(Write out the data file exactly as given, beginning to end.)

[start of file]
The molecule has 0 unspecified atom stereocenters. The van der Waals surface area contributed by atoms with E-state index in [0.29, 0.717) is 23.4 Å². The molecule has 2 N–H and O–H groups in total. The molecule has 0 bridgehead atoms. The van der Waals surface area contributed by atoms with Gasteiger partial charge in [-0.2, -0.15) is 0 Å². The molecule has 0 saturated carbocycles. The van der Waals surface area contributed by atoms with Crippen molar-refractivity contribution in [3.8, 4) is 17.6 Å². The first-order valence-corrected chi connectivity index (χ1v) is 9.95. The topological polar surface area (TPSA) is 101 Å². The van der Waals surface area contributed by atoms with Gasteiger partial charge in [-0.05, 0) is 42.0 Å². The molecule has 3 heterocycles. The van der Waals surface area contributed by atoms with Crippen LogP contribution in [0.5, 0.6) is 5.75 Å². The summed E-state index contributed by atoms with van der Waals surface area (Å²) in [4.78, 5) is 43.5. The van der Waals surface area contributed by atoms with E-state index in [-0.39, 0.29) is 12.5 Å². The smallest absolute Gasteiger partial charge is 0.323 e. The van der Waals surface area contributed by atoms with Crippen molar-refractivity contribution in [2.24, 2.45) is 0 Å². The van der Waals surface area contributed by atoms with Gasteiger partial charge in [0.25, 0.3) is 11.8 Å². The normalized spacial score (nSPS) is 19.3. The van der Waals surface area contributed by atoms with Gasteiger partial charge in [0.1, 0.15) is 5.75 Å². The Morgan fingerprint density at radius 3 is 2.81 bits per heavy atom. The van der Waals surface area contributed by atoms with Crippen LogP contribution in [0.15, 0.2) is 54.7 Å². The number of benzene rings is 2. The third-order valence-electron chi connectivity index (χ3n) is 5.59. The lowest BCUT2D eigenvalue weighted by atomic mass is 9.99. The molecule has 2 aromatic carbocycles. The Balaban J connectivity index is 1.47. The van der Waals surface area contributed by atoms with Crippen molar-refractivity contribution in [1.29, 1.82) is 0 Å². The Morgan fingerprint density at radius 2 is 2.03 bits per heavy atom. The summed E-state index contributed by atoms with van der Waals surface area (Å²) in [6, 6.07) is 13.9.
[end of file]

The molecule has 0 unspecified atom stereocenters. The van der Waals surface area contributed by atoms with E-state index in [0.29, 0.717) is 23.4 Å². The molecule has 2 N–H and O–H groups in total. The molecule has 0 bridgehead atoms. The van der Waals surface area contributed by atoms with Gasteiger partial charge in [-0.2, -0.15) is 0 Å². The molecule has 0 saturated carbocycles. The van der Waals surface area contributed by atoms with Crippen molar-refractivity contribution in [3.8, 4) is 17.6 Å². The first-order valence-corrected chi connectivity index (χ1v) is 9.95. The topological polar surface area (TPSA) is 101 Å². The van der Waals surface area contributed by atoms with Gasteiger partial charge in [-0.05, 0) is 42.0 Å². The molecule has 3 heterocycles. The van der Waals surface area contributed by atoms with Crippen LogP contribution in [0.5, 0.6) is 5.75 Å². The summed E-state index contributed by atoms with van der Waals surface area (Å²) in [4.78, 5) is 43.5. The van der Waals surface area contributed by atoms with E-state index in [-0.39, 0.29) is 12.5 Å². The smallest absolute Gasteiger partial charge is 0.323 e. The van der Waals surface area contributed by atoms with Crippen molar-refractivity contribution in [2.24, 2.45) is 0 Å². The van der Waals surface area contributed by atoms with Gasteiger partial charge in [0.25, 0.3) is 11.8 Å². The normalized spacial score (nSPS) is 19.3. The van der Waals surface area contributed by atoms with Gasteiger partial charge in [0.1, 0.15) is 5.75 Å². The Morgan fingerprint density at radius 3 is 2.81 bits per heavy atom. The van der Waals surface area contributed by atoms with Crippen LogP contribution in [0.15, 0.2) is 54.7 Å². The number of benzene rings is 2. The third-order valence-electron chi connectivity index (χ3n) is 5.59. The lowest BCUT2D eigenvalue weighted by atomic mass is 9.99. The molecule has 2 aromatic carbocycles. The Balaban J connectivity index is 1.47. The van der Waals surface area contributed by atoms with Crippen molar-refractivity contribution in [1.29, 1.82) is 0 Å². The Morgan fingerprint density at radius 2 is 2.03 bits per heavy atom. The summed E-state index contributed by atoms with van der Waals surface area (Å²) in [6, 6.07) is 13.9.